From: Thomas Hockey et al. (eds.). The Biographical Encyclopedia of Astronomers, Springer Reference. New York: Springer, 2007, p. 659

Courtesy of

Kūhī: Abū Sahl Wījan ibn Rustam [Wustam] al‐Kūhī [al‐Qūhī]

Len Berggren

Flourishedsecond half of the 10th century

Kūhī attained distinction as an astronomer who was skilled in observational instruments, and his work was well known among the astronomers and mathematicians of his age working in the Būyid domains of ʿIrāq and western Iran. Born in Tabaristan, he was supported by three kings of the Būyid Dynasty: ʿAud al‐Dawla, amām al‐Dawla, and Sharaf al‐Dawla, whose combined reigns cover the period 962–989. Thus, Kūhī probably did most of his work in the second half of the 10th century.

Ibn al‐Haytham and Bīrūnī knew of several of Kūhī's works, and later ʿUmar al‐Khayyām cites him as one of the “distinguished mathematicians of ʿIrāq” (Sesiano, p. 281). In 969/970 Kūhī assisted in ūfī's observations in Shīrāz to determine the obliquity of the ecliptic, as well as in other observations of the Sun's movement, done on the order of ʿAud al‐Dawla. And in 988/989 he was director of the observatory that ʿAud's son, Sharaf al‐Dawla, built in Baghdad, which was intended to observe the Sun, Moon, and the five known planets.

According to Bīrūnī, Kūhī constructed for solar observations a house whose lowest part was in the form of a segment of a sphere of diameter 25 cubits (approximately 13 m) and whose center was in the ceiling of the house. Sunlight was let in through an opening at that center point of the sphere, which was located in the roof.

Three of Kūhī's works deal directly with problems that might be called astronomical. They are: (1) On What Is Seen of Sky and Sea (published in Rashed), (2) On Rising Times (published in Berggren and Van Brummelen), and (3) On the Distance from the Center of the Earth to the Shooting Stars (published in Van Brummelen and Berggren). The first treats the visible horizon and shows how, knowing the height of a lighthouse on an island, one can calculate how far away its light can be seen (and related problems). In the second he shows how one can calculate the rising times and ortive amplitudes of the zodiacal signs by Menelaus's theorem. In the third he uses parallax to show how to calculate the distance to meteors. (Kūhī's technique was rediscovered in 1798 by Johann Benzenberg and Heinrich Brandes in Germany, who settled the ancient question of whether or not meteors were atmospheric phenomena.) In none of them, however, is any observational data cited, nor are any numerical examples worked. A fourth work, dealing with the astrolabe (published in Berggren), discusses the geometry of that instrument. In particular, it solves problems demanding the construction of certain lines or points of a planispheric astrolabe given other lines and points. A fifth work, applying a method for computing the direction of Mecca, which became common in astronomical works known as zījes, has been ascribed to Kūhī. But the detailed computations carried out are entirely out of character with his other works and so the attribution must, for the present, be regarded as spurious.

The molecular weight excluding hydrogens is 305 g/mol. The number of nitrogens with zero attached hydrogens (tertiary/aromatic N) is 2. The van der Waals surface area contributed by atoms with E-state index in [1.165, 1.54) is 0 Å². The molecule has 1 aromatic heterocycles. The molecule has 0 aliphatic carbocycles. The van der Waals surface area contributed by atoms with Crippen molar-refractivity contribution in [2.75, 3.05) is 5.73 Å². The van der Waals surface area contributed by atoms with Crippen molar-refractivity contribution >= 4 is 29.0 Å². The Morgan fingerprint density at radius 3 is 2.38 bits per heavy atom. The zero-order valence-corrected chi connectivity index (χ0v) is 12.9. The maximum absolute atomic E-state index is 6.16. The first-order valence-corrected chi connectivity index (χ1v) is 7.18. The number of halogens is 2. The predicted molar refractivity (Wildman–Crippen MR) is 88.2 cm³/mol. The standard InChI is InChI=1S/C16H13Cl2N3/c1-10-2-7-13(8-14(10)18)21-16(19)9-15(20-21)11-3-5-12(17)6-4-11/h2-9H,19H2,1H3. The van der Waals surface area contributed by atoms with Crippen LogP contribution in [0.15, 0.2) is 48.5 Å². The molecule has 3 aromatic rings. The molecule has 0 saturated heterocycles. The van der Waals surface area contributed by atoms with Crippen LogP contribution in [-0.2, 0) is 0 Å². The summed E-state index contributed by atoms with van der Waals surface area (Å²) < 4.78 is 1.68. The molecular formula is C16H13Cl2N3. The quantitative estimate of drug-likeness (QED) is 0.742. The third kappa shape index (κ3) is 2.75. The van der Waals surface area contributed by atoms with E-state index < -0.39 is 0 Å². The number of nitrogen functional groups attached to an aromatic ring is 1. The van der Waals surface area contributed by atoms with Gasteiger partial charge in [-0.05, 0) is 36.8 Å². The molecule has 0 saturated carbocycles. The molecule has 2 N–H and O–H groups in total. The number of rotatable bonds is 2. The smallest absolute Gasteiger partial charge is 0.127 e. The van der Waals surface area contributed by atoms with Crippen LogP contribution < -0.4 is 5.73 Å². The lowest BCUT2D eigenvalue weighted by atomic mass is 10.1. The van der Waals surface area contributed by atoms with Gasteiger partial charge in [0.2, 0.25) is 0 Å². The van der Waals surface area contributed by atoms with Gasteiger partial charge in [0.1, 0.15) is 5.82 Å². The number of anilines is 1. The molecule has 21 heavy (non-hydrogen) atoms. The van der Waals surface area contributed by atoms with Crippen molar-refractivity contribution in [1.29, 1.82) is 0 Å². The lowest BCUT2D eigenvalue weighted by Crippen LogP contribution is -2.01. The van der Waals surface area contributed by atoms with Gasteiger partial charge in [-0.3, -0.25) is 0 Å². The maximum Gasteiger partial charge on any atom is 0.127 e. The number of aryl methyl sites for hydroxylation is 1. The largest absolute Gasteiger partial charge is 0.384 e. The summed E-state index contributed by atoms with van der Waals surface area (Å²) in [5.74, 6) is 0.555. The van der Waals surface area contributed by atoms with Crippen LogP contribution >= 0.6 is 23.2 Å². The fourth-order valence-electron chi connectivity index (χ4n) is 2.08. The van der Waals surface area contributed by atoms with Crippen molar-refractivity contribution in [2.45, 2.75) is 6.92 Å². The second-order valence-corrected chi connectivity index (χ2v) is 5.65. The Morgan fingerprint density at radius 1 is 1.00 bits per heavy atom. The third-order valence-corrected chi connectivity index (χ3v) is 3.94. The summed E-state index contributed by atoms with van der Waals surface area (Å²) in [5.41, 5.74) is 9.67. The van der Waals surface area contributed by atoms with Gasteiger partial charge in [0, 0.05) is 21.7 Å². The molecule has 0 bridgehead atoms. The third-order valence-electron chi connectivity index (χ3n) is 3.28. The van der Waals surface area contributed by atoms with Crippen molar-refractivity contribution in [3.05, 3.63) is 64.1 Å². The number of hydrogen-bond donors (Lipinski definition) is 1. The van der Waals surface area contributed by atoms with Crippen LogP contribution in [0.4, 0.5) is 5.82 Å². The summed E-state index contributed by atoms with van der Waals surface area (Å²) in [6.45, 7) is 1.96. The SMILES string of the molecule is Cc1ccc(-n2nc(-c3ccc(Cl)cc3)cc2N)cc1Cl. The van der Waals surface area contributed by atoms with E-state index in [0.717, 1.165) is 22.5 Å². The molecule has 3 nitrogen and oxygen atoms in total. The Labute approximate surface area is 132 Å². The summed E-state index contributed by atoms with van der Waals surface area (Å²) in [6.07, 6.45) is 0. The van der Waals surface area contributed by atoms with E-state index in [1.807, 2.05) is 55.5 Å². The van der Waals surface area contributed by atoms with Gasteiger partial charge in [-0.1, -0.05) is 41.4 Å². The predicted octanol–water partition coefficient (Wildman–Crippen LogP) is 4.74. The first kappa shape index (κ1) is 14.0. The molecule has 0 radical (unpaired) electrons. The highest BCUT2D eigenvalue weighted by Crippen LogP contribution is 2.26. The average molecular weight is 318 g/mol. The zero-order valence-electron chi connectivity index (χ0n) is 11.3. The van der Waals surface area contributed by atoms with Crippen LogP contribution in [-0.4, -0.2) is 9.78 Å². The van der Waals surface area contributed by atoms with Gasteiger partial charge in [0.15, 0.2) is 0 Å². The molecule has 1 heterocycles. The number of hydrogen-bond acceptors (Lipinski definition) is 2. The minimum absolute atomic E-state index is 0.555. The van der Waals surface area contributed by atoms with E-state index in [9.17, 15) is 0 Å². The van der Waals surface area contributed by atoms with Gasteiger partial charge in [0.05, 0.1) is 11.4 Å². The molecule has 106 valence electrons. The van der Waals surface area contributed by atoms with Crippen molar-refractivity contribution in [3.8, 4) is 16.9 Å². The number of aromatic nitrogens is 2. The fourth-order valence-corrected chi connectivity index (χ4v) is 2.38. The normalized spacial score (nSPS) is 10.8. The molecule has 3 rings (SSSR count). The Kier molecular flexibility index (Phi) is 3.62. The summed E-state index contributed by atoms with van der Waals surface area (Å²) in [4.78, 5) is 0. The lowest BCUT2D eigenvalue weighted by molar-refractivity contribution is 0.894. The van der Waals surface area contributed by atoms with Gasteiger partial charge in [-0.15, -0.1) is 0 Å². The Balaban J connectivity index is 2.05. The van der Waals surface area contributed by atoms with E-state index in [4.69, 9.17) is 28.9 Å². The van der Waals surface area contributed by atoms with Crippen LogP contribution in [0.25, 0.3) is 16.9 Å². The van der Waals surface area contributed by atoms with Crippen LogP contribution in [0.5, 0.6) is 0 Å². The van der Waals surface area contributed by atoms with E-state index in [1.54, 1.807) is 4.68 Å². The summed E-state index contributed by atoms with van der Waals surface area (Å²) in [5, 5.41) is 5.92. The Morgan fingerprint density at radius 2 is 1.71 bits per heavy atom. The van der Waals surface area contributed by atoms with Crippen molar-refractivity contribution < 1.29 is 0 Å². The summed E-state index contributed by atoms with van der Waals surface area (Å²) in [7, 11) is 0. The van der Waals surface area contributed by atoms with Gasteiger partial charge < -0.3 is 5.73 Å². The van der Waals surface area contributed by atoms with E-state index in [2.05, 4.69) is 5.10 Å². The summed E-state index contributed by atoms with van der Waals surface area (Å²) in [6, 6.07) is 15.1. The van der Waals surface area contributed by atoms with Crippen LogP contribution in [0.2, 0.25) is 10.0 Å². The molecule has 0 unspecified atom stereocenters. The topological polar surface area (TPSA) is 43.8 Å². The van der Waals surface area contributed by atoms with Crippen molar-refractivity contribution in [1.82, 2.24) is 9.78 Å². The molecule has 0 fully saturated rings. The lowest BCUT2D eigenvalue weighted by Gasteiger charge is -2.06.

Although Kūhī's work was studied by Islamic scholars as late as the 18th century (notably Muammad ibn Sirāq in the first half of the 14th century and Muṣṭafā idqī in the 18th century), it – like that of many of his distinguished contemporaries and successors in the eastern regions – was unknown in the west.

Selected References

Al‐Qifī, Jamāl al‐Dīn (1903). Taʾrīkh al‐ukamāʾ, edited by J. Lippert. Leipzig: Theodor Weicher, pp. 351–354.

Berggren, J. L. (1994). “Abū Sahl al‐Kūhī's Treatise on the Construction of the Astrolabe with Proof: Text, Translation and Commentary.” Physis 31: 141–252.

Berggren, J. L. and Glen Van Brummelen (2001). “Abū Sahl al‐Kūhī on Rising Times.” SCIAMVS 2: 31–46.

Ibn al‐Nadīm (1970). The Fihrist of al‐Nadīm: A Tenth‐Century Survey of Muslim Culture, edited and translated by Bayard Dodge. 2 Vols. New York: Columbia University Press.

Rashed, Roshdi (2001). “Al‐Qūhī: From Meteorology to Astronomy.” Arabic Sciences and Philosophy 11: 157–204.

Sayılı, Aydın (1960). The Observatory in Islam. Ankara: Turkish Historical Society, esp. pp. 106, 112–117.

Sesiano, J. (1979). “Note sur trois théorèmes de mécanique d'al‐Qūhī et leur conséquence.” Centaurus 22: 281–297.

Sezgin, Fuat (1974). Geschichte des arabischen Schrifttums. Vol. 5, Mathematik, pp. 314–321. Leiden: E. J. Brill.

Van Brummelen, Glen and J. L. Berggren (2001). “Abū Sahl al‐Kūhī on the Distance to the Shooting Stars.” Journal for the History of Astronomy 32: 137–151.